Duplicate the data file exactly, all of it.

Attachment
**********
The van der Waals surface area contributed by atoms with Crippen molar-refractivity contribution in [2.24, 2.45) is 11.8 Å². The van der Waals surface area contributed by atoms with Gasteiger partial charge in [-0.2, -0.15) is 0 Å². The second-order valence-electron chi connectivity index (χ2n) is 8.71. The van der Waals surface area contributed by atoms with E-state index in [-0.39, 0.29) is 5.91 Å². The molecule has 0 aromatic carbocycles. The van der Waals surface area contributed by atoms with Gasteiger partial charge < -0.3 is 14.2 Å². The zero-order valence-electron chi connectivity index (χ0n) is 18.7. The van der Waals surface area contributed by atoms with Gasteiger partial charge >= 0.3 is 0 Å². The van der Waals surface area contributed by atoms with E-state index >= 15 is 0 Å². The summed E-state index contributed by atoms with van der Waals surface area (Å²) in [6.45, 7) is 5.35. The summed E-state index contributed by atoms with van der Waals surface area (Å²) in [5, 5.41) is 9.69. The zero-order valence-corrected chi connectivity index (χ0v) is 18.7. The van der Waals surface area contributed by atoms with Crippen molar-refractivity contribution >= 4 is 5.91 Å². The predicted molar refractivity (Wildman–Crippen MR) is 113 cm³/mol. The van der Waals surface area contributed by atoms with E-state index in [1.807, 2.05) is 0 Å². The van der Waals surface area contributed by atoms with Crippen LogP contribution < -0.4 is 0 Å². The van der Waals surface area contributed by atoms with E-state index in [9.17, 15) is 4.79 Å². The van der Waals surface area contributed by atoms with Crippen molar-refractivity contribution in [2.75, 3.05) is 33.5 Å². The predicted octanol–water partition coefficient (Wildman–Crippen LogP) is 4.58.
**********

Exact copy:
The van der Waals surface area contributed by atoms with Crippen molar-refractivity contribution in [2.24, 2.45) is 11.8 Å². The van der Waals surface area contributed by atoms with Gasteiger partial charge in [-0.2, -0.15) is 0 Å². The second-order valence-electron chi connectivity index (χ2n) is 8.71. The van der Waals surface area contributed by atoms with E-state index in [-0.39, 0.29) is 5.91 Å². The molecule has 0 aromatic carbocycles. The van der Waals surface area contributed by atoms with Gasteiger partial charge < -0.3 is 14.2 Å². The zero-order valence-electron chi connectivity index (χ0n) is 18.7. The van der Waals surface area contributed by atoms with Gasteiger partial charge >= 0.3 is 0 Å². The van der Waals surface area contributed by atoms with E-state index >= 15 is 0 Å². The summed E-state index contributed by atoms with van der Waals surface area (Å²) in [6.45, 7) is 5.35. The summed E-state index contributed by atoms with van der Waals surface area (Å²) in [5, 5.41) is 9.69. The zero-order valence-corrected chi connectivity index (χ0v) is 18.7. The van der Waals surface area contributed by atoms with Crippen molar-refractivity contribution >= 4 is 5.91 Å². The predicted molar refractivity (Wildman–Crippen MR) is 113 cm³/mol. The van der Waals surface area contributed by atoms with E-state index in [1.807, 2.05) is 0 Å². The van der Waals surface area contributed by atoms with Crippen LogP contribution < -0.4 is 0 Å². The van der Waals surface area contributed by atoms with E-state index in [9.17, 15) is 4.79 Å². The van der Waals surface area contributed by atoms with Crippen molar-refractivity contribution in [2.75, 3.05) is 33.5 Å². The predicted octanol–water partition coefficient (Wildman–Crippen LogP) is 4.58.